Also I like the ability to makeup if my stock scenario doesn’t work out as desired. With 401k you aren’t given hat option which is also though a requirement.
            Click to expand...


            I never understood why age has anything to do with stock allocation.  There is no math behind that.  It is just a rule of thumb that makes zero sense however one looks at it. It is based on a mistaken assertion (which is totally false btw - a fallacy that even John Bogle repeated in his book) that risk decreases with time.

            http://www.norstad.org/finance/risk-and-time.html

            Annualized return volatility does indeed decrease, but that's only because we are averaging out over longer periods of time (and thus hiding the inherent risk), but actual risk increases with time (which is just basic mathematical result when looking at random processes, whether Gaussian or fat-tailed), so we need a risk managed allocation that sets the floor with bonds and becomes less risky from there as more assets are accumulated, or a customized target date allocation of sorts.  I'm a proponent of a risk-based allocation rather than age based.  One such example is an 'all weather' portfolio from Ray Dalio. And to make it easier, I prefer to fix allocations in most accounts and de-risk using other accounts (such as after-tax) depending on how these accounts would be used (for example, after-tax would be used to pay Roth conversion taxes, so we can buy bonds after-tax and have a fixed allocation in a 401k/CB, etc).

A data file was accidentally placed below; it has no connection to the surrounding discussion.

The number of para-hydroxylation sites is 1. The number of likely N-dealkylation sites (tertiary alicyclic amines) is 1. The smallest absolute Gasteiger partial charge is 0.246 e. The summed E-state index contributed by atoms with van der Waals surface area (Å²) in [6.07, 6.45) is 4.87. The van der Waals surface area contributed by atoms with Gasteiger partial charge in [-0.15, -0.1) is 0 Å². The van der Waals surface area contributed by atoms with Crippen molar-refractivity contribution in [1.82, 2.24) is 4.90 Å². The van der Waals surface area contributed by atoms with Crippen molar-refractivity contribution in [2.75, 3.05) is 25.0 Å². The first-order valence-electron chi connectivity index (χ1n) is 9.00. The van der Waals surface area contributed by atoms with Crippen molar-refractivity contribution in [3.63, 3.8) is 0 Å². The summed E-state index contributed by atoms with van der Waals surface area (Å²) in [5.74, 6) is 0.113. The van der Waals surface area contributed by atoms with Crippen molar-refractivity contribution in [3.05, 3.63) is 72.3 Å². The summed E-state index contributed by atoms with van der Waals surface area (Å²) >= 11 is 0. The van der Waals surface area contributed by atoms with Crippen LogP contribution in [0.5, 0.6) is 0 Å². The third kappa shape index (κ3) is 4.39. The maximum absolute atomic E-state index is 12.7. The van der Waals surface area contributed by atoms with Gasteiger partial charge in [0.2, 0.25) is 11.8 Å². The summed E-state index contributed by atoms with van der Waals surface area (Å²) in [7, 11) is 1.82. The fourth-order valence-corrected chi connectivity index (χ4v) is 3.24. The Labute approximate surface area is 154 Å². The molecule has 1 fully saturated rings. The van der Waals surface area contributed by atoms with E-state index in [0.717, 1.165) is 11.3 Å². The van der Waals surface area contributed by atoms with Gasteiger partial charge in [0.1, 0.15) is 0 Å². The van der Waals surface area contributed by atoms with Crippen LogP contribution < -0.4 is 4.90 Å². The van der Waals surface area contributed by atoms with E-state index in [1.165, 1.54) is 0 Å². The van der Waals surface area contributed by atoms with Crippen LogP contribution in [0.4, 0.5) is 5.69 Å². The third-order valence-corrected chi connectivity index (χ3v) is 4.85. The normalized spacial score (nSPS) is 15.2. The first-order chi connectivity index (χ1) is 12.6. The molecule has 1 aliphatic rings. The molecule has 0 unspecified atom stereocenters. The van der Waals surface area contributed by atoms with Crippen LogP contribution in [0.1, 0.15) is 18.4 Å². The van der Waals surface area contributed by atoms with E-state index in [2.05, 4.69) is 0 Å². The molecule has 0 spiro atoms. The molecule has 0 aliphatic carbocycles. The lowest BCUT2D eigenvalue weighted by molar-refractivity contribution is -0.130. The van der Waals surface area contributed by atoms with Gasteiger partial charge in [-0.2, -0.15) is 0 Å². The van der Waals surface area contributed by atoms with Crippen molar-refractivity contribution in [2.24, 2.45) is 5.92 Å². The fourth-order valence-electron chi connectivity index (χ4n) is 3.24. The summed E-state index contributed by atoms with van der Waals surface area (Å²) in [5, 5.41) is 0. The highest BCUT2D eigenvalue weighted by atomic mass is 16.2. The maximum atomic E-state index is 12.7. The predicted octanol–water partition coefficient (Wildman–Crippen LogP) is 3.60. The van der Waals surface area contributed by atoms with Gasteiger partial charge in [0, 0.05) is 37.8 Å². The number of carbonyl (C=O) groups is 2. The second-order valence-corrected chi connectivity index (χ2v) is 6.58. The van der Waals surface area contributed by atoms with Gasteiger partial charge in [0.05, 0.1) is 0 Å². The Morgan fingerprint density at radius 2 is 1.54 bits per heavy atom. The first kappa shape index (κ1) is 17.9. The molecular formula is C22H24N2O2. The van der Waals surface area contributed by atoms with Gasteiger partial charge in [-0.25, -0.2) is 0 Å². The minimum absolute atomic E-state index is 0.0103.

By the way, just because one has 50% in bonds does not mean that this is a conservative allocation.  I build barbell-type portfolios where the stock allocation is equal weighted with small cap, value and international exposure, so its 'beta' is significantly higher than S&P, so on the upside it might act as a 70:30 (vs. S&P and bonds) for example.  There is no mystery here, you take more risk on the stock side, and fix the floor with bonds, and this provides for a better risk management strategy than selling stocks over time.

             
            Kon Litovsky, Principal, Litovsky Asset Management | [email protected] | 401k and Cash Balance plans for solo and group practices, fixed/flat fee, no AUM fees

            Comment


            • #7